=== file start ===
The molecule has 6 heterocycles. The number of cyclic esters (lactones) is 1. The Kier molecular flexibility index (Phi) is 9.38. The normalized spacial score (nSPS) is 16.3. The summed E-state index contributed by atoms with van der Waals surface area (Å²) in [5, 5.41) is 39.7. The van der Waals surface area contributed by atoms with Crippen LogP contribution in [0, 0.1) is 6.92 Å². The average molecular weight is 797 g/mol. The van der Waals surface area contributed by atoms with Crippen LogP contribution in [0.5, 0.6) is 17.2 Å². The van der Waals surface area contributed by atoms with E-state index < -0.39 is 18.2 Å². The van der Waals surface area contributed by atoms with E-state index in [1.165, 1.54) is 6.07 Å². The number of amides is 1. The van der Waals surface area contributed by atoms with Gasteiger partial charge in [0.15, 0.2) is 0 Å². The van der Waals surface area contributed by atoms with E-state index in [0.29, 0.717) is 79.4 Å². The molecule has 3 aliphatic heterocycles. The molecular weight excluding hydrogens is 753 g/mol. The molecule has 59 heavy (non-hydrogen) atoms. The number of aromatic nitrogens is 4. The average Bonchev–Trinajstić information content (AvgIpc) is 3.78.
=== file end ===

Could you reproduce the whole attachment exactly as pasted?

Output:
The molecule has 6 heterocycles. The number of cyclic esters (lactones) is 1. The Kier molecular flexibility index (Phi) is 9.38. The normalized spacial score (nSPS) is 16.3. The summed E-state index contributed by atoms with van der Waals surface area (Å²) in [5, 5.41) is 39.7. The van der Waals surface area contributed by atoms with Crippen LogP contribution in [0, 0.1) is 6.92 Å². The average molecular weight is 797 g/mol. The van der Waals surface area contributed by atoms with Crippen LogP contribution in [0.5, 0.6) is 17.2 Å². The van der Waals surface area contributed by atoms with E-state index < -0.39 is 18.2 Å². The van der Waals surface area contributed by atoms with E-state index in [1.165, 1.54) is 6.07 Å². The number of amides is 1. The van der Waals surface area contributed by atoms with Gasteiger partial charge in [0.15, 0.2) is 0 Å². The van der Waals surface area contributed by atoms with E-state index in [0.29, 0.717) is 79.4 Å². The molecule has 3 aliphatic heterocycles. The molecular weight excluding hydrogens is 753 g/mol. The molecule has 59 heavy (non-hydrogen) atoms. The number of aromatic nitrogens is 4. The average Bonchev–Trinajstić information content (AvgIpc) is 3.78.